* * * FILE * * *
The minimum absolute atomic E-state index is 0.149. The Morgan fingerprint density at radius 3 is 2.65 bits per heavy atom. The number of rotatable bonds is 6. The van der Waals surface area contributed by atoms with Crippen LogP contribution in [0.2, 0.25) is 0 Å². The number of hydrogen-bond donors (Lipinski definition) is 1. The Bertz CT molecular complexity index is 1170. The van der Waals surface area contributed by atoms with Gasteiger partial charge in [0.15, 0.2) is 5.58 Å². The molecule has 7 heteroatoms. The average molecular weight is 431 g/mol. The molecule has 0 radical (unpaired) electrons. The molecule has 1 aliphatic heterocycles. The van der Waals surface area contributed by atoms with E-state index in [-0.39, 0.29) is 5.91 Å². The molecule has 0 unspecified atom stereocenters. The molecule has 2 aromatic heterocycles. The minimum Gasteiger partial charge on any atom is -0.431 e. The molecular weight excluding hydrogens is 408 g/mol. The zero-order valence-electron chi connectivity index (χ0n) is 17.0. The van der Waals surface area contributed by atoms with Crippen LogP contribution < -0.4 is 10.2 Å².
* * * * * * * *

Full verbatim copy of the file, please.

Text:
The minimum absolute atomic E-state index is 0.149. The Morgan fingerprint density at radius 3 is 2.65 bits per heavy atom. The number of rotatable bonds is 6. The van der Waals surface area contributed by atoms with Crippen LogP contribution in [0.2, 0.25) is 0 Å². The number of hydrogen-bond donors (Lipinski definition) is 1. The Bertz CT molecular complexity index is 1170. The van der Waals surface area contributed by atoms with Gasteiger partial charge in [0.15, 0.2) is 5.58 Å². The molecule has 7 heteroatoms. The average molecular weight is 431 g/mol. The molecule has 0 radical (unpaired) electrons. The molecule has 1 aliphatic heterocycles. The van der Waals surface area contributed by atoms with E-state index in [-0.39, 0.29) is 5.91 Å². The molecule has 0 unspecified atom stereocenters. The molecule has 2 aromatic heterocycles. The minimum Gasteiger partial charge on any atom is -0.431 e. The molecular weight excluding hydrogens is 408 g/mol. The zero-order valence-electron chi connectivity index (χ0n) is 17.0. The van der Waals surface area contributed by atoms with Crippen LogP contribution < -0.4 is 10.2 Å².